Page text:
Discover: Improved personalization algorithms and real-time indexing

By ‎@Twitter‎

We are beginning to roll out a new version of the Discover tab that is even more personalized for you. We’ve improved our personalization algorithms to incorporate several new signals including the accounts you follow and whom they follow. All of this social data is used to understand your interests and display stories that are relevant to you in real-time.

Behind the scenes, the new Discover tab is powered by Earlybird, Twitter’s real-time search technology. When a user tweets, that Tweet is indexed and becomes searchable in seconds. Every Tweet with a link also goes through some additional processing: we extract and expand any URLs available in Tweets, and then fetch the contents of those URLs via SpiderDuck, our real-time URL fetcher.

To generate the stories that are based on your social graph and that we believe are most interesting to you, we first use Cassovary, our graph processing library, to identify your connections and rank them according to how strong and important those connections are to you.

Once we have that network, we use Twitter’s flexible search engine to find URLs that have been shared by that circle of people. Those links are converted into stories that we’ll display, alongside other stories, in the Discover tab. Before displaying them, a final ranking pass re-ranks stories according to how many people have tweeted about them and how important those people are in relation to you. All of this happens in near-real time, which means breaking and relevant stories appear in the new Discover tab almost as soon as people start talking about them.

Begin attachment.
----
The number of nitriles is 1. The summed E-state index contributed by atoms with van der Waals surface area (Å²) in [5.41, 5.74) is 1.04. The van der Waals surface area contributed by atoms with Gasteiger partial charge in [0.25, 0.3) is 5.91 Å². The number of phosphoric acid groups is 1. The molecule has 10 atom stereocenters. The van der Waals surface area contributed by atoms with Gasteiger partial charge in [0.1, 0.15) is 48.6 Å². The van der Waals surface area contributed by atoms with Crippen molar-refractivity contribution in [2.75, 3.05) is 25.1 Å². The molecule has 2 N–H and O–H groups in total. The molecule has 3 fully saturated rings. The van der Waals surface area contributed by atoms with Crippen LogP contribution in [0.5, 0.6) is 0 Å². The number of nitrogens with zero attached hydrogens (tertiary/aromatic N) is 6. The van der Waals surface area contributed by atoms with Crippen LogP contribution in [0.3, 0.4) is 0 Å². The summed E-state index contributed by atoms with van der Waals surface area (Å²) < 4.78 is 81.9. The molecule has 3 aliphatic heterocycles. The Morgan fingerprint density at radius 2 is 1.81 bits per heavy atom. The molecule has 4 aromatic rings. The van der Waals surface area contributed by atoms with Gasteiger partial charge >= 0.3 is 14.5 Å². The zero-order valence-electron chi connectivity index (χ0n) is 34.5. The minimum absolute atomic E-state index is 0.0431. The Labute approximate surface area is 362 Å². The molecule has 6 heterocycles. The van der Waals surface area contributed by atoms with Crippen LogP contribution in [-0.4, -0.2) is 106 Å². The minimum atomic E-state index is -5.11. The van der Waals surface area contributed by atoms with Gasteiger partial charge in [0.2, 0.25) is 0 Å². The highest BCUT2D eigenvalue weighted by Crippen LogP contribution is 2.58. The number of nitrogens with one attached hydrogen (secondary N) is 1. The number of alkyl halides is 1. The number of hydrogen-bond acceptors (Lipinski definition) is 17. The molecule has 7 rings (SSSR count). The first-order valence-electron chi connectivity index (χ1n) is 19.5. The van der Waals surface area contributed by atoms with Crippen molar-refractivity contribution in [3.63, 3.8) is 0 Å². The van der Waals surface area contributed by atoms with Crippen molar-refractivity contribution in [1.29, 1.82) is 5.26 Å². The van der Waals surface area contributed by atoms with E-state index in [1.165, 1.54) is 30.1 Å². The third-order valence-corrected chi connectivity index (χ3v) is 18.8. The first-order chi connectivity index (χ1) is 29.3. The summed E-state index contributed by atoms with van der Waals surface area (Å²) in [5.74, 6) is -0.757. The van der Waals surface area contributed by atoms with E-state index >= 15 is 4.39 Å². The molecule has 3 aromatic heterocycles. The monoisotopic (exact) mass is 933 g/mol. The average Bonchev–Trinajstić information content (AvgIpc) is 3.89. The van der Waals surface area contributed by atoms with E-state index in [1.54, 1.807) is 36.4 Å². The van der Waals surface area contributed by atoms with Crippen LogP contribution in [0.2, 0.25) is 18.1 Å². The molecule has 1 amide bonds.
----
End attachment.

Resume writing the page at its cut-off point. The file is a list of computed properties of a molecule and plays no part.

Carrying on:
Our NYC engineering team, led by Daniel Loreto (@DanielLoreto), along with Julian Marinus (@fooljulian), Alec Thomas (@alecthomas), Dave Landau (@landau), and Ugo Di Girolamo (@ugodiggi), is working hard on Discover to create new ways to bring you instantly closer to the things you care about. This update is just the beginning of this ongoing effort.

- Ori Allon, Director of Engineering (@oriallon)